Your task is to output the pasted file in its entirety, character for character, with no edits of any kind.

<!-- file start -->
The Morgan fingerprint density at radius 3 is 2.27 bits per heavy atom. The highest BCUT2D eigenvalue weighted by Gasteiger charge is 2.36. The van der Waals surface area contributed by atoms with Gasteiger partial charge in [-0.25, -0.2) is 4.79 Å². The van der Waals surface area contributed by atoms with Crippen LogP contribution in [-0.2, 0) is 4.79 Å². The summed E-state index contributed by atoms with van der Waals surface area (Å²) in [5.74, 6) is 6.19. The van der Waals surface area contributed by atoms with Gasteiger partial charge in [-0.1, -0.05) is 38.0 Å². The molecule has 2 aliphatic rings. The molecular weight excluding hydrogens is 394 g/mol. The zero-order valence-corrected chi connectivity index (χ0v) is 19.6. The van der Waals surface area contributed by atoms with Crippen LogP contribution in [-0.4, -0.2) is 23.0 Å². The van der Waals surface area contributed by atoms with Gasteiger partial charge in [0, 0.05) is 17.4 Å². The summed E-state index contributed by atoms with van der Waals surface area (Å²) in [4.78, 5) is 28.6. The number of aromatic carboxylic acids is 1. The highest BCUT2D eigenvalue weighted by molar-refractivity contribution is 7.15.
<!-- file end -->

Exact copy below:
The Morgan fingerprint density at radius 3 is 2.27 bits per heavy atom. The highest BCUT2D eigenvalue weighted by Gasteiger charge is 2.36. The van der Waals surface area contributed by atoms with Gasteiger partial charge in [-0.25, -0.2) is 4.79 Å². The van der Waals surface area contributed by atoms with Crippen LogP contribution in [-0.2, 0) is 4.79 Å². The summed E-state index contributed by atoms with van der Waals surface area (Å²) in [5.74, 6) is 6.19. The van der Waals surface area contributed by atoms with Gasteiger partial charge in [-0.1, -0.05) is 38.0 Å². The molecule has 2 aliphatic rings. The molecular weight excluding hydrogens is 394 g/mol. The zero-order valence-corrected chi connectivity index (χ0v) is 19.6. The van der Waals surface area contributed by atoms with Crippen LogP contribution in [-0.4, -0.2) is 23.0 Å². The van der Waals surface area contributed by atoms with Gasteiger partial charge in [0, 0.05) is 17.4 Å². The summed E-state index contributed by atoms with van der Waals surface area (Å²) in [4.78, 5) is 28.6. The number of aromatic carboxylic acids is 1. The highest BCUT2D eigenvalue weighted by molar-refractivity contribution is 7.15.